For 7-year-old John Kloft, farm life is just his speed. “We are in a cattle pasture, the barn's over there,” John said, standing in the middle of his family’s farm.
“We're a third-generation family farm,” said his mom Patty. “We raise grass-fed meat.”
Patty and husband Mike, John’s dad, run Lonely Lane Farms in Mt. Angel. It’s been in their family since 1939. For 20 of those years, they’ve had a booth at the Beaverton Farmer’s Market.
“He's been going there literally probably he was about a month old when he went to his first farmers market,” Patty said about John.
She and Mike sell meat from the farm, while John has an important job of his own.
“I do have a job there and ring the bell,” said John. “Which opens and closes the market.”
For almost three years, every weekend John walks around the market ringing a bell that tells everyone to open for business. But earlier this year, the Klofts began to notice something about John that would have sounded the alarm for any parent.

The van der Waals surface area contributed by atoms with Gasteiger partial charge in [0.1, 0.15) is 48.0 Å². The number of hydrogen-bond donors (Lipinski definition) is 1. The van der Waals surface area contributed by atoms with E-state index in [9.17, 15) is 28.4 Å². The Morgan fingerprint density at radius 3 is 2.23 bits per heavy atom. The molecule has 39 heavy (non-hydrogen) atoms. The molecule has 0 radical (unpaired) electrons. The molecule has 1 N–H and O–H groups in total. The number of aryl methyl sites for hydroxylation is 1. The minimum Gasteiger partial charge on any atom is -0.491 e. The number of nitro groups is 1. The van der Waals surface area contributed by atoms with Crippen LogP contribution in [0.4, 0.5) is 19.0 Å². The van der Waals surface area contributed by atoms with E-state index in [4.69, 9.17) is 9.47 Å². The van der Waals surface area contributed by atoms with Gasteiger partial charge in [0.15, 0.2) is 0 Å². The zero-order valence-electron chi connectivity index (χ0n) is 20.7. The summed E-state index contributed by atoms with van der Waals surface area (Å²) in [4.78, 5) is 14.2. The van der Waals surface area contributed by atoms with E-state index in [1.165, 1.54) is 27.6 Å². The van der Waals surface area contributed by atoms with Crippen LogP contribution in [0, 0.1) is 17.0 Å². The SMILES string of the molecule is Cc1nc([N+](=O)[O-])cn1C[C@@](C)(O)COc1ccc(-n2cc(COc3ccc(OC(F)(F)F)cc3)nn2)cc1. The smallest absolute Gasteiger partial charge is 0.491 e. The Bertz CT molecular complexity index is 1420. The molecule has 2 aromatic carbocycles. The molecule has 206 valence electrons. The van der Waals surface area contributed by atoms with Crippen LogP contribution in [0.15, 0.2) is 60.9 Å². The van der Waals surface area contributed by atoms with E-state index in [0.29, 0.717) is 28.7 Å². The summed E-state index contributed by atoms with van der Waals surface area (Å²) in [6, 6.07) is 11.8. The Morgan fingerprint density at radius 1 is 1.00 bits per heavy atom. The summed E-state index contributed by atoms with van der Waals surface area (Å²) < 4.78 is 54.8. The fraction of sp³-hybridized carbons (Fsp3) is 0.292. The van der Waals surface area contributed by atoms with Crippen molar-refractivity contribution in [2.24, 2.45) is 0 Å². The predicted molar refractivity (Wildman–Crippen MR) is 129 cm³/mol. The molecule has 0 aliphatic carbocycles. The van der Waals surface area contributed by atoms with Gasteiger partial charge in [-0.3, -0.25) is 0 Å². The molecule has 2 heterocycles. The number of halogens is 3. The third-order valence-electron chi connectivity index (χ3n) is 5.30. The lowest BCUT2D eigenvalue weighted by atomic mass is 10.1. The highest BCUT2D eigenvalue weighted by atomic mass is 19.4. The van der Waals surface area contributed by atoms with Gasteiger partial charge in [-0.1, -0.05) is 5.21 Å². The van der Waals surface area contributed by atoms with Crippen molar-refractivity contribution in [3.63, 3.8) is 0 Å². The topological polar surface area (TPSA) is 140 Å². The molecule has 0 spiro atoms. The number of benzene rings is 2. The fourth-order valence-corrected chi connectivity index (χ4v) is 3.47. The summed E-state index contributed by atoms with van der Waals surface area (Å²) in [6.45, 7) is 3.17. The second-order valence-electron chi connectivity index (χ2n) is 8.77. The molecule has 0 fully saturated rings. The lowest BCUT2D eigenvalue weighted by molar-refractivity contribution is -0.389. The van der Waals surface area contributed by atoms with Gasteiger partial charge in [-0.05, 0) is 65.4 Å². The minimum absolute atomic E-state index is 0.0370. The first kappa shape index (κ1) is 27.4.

“In May, he had some really bad side pain. We thought it was appendicitis, he got a CT scan and the person who read it, said his appendix is fine, but his kidneys didn't look right,” Patty said.
John was diagnosed with stage four kidney disease. His right kidney functions at less than 20%. So the family flew down to Stanford University after finding the diagnosis to look for answers. The search to take care of the family business didn’t take long.
“I will be the potential donor and I am more than happy to donate if I pass all the tests here next week,” Patty said.
“Yes, my mom is going to be the donor,” John said. “Now hopefully, you know, but you have two kidneys.”
In the next couple of weeks, they hope to get the go-ahead for a kidney transplant for John early next year.
“Through all of this, it's just been amazing. This the support that everybody has given us and our son, just even through saying, ‘Hi, how's he doing?’”
Even the good folks a the Beaverton Farmer’s Market are raising funds to help with the procedure so John can get back to work, both as a farmhand and a bell ringer.
“He's really excited to live on the farm. He takes it to heart,” Patty smiled. “He's excited to be the fourth generation to continue it after Mike and I if he so chooses.”